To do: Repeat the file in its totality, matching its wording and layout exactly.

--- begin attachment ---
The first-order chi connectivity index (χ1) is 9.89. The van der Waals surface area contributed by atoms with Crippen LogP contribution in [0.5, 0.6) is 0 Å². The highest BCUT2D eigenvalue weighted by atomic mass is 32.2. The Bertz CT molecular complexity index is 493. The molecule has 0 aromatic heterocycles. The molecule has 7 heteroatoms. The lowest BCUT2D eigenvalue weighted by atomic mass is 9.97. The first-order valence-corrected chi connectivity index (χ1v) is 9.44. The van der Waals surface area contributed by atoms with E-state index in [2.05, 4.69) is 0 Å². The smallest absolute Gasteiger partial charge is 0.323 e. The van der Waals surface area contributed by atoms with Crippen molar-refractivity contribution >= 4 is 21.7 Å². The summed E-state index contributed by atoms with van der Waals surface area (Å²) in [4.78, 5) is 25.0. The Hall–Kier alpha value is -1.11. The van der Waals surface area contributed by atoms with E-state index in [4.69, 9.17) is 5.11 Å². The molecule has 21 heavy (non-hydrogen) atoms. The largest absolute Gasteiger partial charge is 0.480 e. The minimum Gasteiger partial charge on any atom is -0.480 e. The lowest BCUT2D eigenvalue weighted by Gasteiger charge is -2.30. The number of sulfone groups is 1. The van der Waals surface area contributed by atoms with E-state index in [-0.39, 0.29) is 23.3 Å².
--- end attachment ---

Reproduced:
The first-order chi connectivity index (χ1) is 9.89. The van der Waals surface area contributed by atoms with Crippen LogP contribution in [0.5, 0.6) is 0 Å². The highest BCUT2D eigenvalue weighted by atomic mass is 32.2. The Bertz CT molecular complexity index is 493. The molecule has 0 aromatic heterocycles. The molecule has 7 heteroatoms. The lowest BCUT2D eigenvalue weighted by atomic mass is 9.97. The first-order valence-corrected chi connectivity index (χ1v) is 9.44. The van der Waals surface area contributed by atoms with E-state index in [2.05, 4.69) is 0 Å². The smallest absolute Gasteiger partial charge is 0.323 e. The van der Waals surface area contributed by atoms with Crippen molar-refractivity contribution >= 4 is 21.7 Å². The summed E-state index contributed by atoms with van der Waals surface area (Å²) in [4.78, 5) is 25.0. The Hall–Kier alpha value is -1.11. The van der Waals surface area contributed by atoms with E-state index in [4.69, 9.17) is 5.11 Å². The molecule has 21 heavy (non-hydrogen) atoms. The largest absolute Gasteiger partial charge is 0.480 e. The minimum Gasteiger partial charge on any atom is -0.480 e. The lowest BCUT2D eigenvalue weighted by Gasteiger charge is -2.30. The number of sulfone groups is 1. The van der Waals surface area contributed by atoms with E-state index in [-0.39, 0.29) is 23.3 Å².